The absurdity of protectionism.
Protection is is best describe as the practice of shielding a country’s domestic industries from foreign competition by taxing imports.
Throughout history when one has currency wars – countries revert to ‘protectionism’ – it is not a good tactic – as the domestic industries may need to retool – reassess markets and change – or simply reduce costs to compete internationally.
The United States Commerce Department – has now escalated its trade war with China – implementing the latest strategy on steel imports by announcing that corrosion-resistant steel from China – will face final U.S. anti-dumping and anti-subsidy duties of up to 450%.
A huge tariff to apply to one product.
The U.S. In its wisdom applied current duties of 210% on all Chinese-produced corrosion resistant steel – with final anti-subsidy duties ranging from 39 percent for many producers – to 241% for some of the largest ones including Baosteel, Hebei Iron & Steel Group and Angang Group.
Reuters has reported that
“China’s Commerce Ministry said it was extremely dissatisfied at what it called the “irrational” move by the United States, which it said would harm cooperation between the two countries. “China will take all necessary steps to strive for fair treatment and to protect the companies’ rights,” it said, without elaborating.”
I am scratching my head as to the rationality of this latest escapade by the U.S. Commerce Department – for a simple reason.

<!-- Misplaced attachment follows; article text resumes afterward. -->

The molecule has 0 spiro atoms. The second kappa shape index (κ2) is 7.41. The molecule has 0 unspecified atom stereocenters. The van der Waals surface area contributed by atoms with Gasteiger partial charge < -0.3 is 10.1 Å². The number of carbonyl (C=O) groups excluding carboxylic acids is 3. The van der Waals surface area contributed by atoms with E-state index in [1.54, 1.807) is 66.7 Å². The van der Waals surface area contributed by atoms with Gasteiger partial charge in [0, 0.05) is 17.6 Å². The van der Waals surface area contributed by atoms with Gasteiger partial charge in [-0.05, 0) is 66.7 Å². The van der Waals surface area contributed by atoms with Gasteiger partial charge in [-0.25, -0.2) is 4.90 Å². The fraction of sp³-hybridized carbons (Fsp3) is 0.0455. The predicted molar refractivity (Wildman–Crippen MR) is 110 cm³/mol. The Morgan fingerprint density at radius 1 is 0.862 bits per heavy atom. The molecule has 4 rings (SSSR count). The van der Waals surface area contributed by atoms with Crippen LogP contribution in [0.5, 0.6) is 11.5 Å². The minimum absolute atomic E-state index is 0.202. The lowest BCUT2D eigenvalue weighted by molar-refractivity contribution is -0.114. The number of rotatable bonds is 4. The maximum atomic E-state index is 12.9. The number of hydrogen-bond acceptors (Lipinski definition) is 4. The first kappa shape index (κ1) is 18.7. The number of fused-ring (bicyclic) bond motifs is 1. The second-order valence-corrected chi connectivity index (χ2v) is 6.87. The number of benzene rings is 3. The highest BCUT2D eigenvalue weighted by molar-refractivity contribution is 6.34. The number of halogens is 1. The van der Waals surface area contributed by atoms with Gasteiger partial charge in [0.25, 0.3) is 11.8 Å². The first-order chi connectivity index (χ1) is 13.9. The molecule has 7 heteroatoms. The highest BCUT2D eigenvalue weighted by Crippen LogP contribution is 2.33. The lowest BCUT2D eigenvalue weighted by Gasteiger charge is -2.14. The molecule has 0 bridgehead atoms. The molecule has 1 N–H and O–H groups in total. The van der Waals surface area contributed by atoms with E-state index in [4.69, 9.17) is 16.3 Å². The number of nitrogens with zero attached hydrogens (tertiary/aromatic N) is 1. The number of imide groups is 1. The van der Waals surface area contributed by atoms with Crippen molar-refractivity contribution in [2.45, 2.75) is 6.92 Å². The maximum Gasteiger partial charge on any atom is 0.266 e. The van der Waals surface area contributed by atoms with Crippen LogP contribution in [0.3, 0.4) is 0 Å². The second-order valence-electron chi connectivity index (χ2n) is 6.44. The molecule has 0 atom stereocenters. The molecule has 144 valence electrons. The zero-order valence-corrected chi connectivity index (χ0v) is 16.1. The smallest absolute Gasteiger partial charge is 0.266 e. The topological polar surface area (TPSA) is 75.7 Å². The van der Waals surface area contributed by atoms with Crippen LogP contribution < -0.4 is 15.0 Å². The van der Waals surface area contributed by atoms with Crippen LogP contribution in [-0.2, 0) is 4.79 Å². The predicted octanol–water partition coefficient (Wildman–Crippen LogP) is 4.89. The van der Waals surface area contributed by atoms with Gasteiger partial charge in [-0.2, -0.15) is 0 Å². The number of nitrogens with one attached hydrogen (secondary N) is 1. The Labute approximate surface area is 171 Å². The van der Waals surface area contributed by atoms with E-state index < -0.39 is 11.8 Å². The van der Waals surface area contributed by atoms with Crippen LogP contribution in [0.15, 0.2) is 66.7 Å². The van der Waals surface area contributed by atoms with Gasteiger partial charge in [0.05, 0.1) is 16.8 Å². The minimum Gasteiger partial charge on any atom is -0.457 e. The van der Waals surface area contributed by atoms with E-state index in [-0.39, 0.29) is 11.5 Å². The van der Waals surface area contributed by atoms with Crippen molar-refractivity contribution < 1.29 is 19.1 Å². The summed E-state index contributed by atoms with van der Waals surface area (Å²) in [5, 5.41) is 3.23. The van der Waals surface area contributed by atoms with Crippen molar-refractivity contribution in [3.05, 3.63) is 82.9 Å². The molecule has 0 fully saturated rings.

China has no standards – none zippo.
When I refer to standards I am referring to the International Standards – quality assurance – in what you buy is not what you get.
Standards are best described ‘as a strategic tools and guidelines to help companies tackle some of the most demanding challenges of modern business. They ensure that business complies with manufacturing standards and delivers what it promises.
Quite frankly anyone that buys ‘cheap Chinese corrosion-resistant steel’ should get a sample tested before acquisition.
Then again – is there corruption within the manufacturing and construction companies that demand the cheap counter-part?
This applies to Indian steel as well – both products can be best described as garbage – so the easiest way to overcome the situation is to stipulate in the building regulations on any industry – that ‘all’ construction should be undertaken with materials that conform to International Standards.
Simple – no one would touch the cheap Chinese and Indian imports – then again they may utilize Spanish steel – that then would pose a problem – for not only the overpriced US steel industry but for the U.S. Commerce Department as well.
Europe would not accept the 450 percent tariffs that the U.S. applied to China – yet has similar protectionism in place.
Just think for a moment though – where does China dump all of the steel produced?
Food for thought – as it is necessary to either discount the cost to others parties – stop production – or stockpile for internal use.
The problem is though is this overproduction – must hit sometime in the future – thereby reducing steel prices further and affecting the raw material imports.
For every action there is a re-action – in this case it will affect steel and raw material prices – hello deflation.